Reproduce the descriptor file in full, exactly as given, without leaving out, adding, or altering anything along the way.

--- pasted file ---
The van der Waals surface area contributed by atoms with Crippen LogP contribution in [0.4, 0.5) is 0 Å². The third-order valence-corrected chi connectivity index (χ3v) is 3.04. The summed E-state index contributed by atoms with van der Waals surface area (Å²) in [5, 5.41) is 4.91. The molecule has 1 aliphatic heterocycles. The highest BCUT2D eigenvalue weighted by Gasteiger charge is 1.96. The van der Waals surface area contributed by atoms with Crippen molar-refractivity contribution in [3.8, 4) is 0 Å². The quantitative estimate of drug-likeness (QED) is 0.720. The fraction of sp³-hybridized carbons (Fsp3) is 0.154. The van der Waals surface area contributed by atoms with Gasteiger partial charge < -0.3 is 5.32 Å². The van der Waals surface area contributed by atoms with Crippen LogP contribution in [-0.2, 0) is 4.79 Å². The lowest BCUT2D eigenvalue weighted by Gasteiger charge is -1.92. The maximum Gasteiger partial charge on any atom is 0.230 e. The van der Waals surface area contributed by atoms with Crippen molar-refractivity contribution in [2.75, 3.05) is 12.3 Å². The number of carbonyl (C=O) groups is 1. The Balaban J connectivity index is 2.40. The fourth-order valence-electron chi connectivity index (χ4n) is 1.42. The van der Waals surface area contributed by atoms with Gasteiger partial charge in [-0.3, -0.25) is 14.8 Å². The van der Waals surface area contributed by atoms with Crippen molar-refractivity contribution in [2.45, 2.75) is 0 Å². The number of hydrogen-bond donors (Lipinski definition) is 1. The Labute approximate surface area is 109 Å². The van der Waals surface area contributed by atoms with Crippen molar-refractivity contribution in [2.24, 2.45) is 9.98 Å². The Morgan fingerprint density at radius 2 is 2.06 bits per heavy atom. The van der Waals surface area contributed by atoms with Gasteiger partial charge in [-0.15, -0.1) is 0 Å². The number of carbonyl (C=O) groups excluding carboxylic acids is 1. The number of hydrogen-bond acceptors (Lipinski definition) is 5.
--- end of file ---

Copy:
The van der Waals surface area contributed by atoms with Crippen LogP contribution in [0.4, 0.5) is 0 Å². The third-order valence-corrected chi connectivity index (χ3v) is 3.04. The summed E-state index contributed by atoms with van der Waals surface area (Å²) in [5, 5.41) is 4.91. The molecule has 1 aliphatic heterocycles. The highest BCUT2D eigenvalue weighted by Gasteiger charge is 1.96. The van der Waals surface area contributed by atoms with Crippen molar-refractivity contribution in [3.8, 4) is 0 Å². The quantitative estimate of drug-likeness (QED) is 0.720. The fraction of sp³-hybridized carbons (Fsp3) is 0.154. The van der Waals surface area contributed by atoms with Gasteiger partial charge < -0.3 is 5.32 Å². The van der Waals surface area contributed by atoms with Crippen LogP contribution in [-0.2, 0) is 4.79 Å². The lowest BCUT2D eigenvalue weighted by Gasteiger charge is -1.92. The maximum Gasteiger partial charge on any atom is 0.230 e. The van der Waals surface area contributed by atoms with Crippen molar-refractivity contribution in [2.75, 3.05) is 12.3 Å². The number of carbonyl (C=O) groups is 1. The Balaban J connectivity index is 2.40. The fourth-order valence-electron chi connectivity index (χ4n) is 1.42. The van der Waals surface area contributed by atoms with Gasteiger partial charge in [-0.3, -0.25) is 14.8 Å². The van der Waals surface area contributed by atoms with Crippen molar-refractivity contribution in [2.45, 2.75) is 0 Å². The number of hydrogen-bond donors (Lipinski definition) is 1. The Labute approximate surface area is 109 Å². The van der Waals surface area contributed by atoms with Crippen molar-refractivity contribution in [2.24, 2.45) is 9.98 Å². The Morgan fingerprint density at radius 2 is 2.06 bits per heavy atom. The van der Waals surface area contributed by atoms with Gasteiger partial charge in [-0.15, -0.1) is 0 Å². The number of carbonyl (C=O) groups excluding carboxylic acids is 1. The number of hydrogen-bond acceptors (Lipinski definition) is 5.